Anita Dunn and President Joe Biden speak at Camp David, as he prepares to deliver his State of the Union Address in February 2023.

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President Joe Biden talks with Anita Dunn in Camp David, as he prepares to deliver his State of the Union Address in February 2023.

Adam Schultz/The White House

[Dunn]Dunn’s career spans decades and she has been hailed as a trailblazer in politics. She was the communications director at Barack Obama’s White House. She helped the Biden 2020 campaign win and she has praised the administration for placing many women in high-ranking positions. Dunn told C-SPAN in an early interview that the Biden White House was a place where women “rule.” Dunn has been linked to men accused by the media of harassment before. In 2017, Dunn gave Harvey Weinstein unpaid advice on public relations just prior to the publication of investigations into the widespread allegations of sexual assault and misconduct made against Weinstein. SKDK issued a statement at the time stating that Dunn spoke to Weinstein on the request of a friend who was not named. SKDK did not have any relationship with Weinstein. The statement continued, in a cryptic manner, “If Anita is someone you know, you can imagine what she told him.” NPR questioned SKDK about exactly what Dunn said to Weinstein. The firm didn’t respond. Weinstein, who was convicted of rape and assault in New York and California, is now serving a prison term in New York. Halperin was accused of sexual harassment at work two years earlier. An SKDK spokeswoman told CNN that Dunn only participated in Halperin’s book because she wanted to beat Donald Trump. How a #MeToo tale, an Illinois power broker, and a White House adviser are connected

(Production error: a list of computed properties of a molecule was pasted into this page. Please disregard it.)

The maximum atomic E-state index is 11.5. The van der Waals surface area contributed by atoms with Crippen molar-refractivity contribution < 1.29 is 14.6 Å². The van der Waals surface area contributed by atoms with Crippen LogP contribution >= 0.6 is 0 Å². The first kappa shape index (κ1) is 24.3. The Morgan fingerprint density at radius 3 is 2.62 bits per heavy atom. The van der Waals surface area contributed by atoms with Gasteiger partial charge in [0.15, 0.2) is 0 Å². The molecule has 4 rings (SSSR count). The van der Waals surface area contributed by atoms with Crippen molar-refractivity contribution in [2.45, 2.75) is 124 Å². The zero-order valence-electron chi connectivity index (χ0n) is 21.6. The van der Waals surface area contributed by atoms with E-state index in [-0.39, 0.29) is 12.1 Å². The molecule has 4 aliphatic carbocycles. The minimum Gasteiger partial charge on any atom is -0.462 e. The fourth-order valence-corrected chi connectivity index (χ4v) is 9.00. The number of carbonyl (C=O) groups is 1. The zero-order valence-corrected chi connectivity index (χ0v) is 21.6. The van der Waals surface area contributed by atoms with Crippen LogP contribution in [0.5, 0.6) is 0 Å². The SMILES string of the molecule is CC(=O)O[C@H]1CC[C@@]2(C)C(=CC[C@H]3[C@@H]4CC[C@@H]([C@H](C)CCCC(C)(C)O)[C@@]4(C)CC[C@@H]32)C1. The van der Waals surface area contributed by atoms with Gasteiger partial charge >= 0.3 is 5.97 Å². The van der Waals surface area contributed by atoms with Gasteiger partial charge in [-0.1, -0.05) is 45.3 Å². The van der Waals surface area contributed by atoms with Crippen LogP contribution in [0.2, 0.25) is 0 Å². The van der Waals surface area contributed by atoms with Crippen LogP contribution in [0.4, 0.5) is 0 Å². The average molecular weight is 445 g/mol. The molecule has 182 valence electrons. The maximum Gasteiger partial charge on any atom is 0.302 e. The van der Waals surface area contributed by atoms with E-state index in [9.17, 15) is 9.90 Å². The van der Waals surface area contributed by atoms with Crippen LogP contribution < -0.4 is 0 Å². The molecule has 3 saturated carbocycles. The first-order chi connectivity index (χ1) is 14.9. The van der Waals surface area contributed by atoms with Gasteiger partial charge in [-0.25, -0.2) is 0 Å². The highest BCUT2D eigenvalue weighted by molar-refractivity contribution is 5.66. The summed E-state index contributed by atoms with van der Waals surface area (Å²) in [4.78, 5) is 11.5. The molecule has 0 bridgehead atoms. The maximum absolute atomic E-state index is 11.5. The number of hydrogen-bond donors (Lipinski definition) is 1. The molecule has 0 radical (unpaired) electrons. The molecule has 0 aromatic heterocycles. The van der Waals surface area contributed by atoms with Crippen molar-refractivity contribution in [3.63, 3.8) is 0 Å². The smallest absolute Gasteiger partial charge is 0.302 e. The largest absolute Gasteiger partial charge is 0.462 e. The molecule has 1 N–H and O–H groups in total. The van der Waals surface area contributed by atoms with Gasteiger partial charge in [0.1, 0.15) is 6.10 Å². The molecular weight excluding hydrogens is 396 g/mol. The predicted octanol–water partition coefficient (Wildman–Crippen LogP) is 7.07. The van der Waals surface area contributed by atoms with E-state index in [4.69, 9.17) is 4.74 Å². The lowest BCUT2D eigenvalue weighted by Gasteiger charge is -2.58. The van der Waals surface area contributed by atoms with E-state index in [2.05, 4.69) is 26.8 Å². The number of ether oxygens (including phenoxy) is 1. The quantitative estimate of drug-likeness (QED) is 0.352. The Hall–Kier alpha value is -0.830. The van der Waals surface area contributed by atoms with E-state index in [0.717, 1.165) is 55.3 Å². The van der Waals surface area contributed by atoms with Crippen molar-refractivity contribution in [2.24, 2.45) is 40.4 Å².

At first of 2018, SKDK started its partnership with the Time’s Up Legal Defense Fund. The fund was created in the wake of Harvey Weinstein’s allegations, as well as those of many other victims of sexual abuse, harassment and assault. It also helped to fund the legal fees of some survivors. The National Women’s Law Center managed the fund, and handled the legal aspect of Time’s Up. However, they turned to SKDK in order to provide additional support for women who were dealing with media attention regarding their stories of harassment and assault. The Time’s Up Legal Defense Fund described SKDK as “storytelling support and media relations assistance” in its role within the partnership. This work involved connecting harassment victims with public relations specialists who worked at a discounted rate. The National Women’s Law Center paid many of these PR professionals, who were not SKDK staff.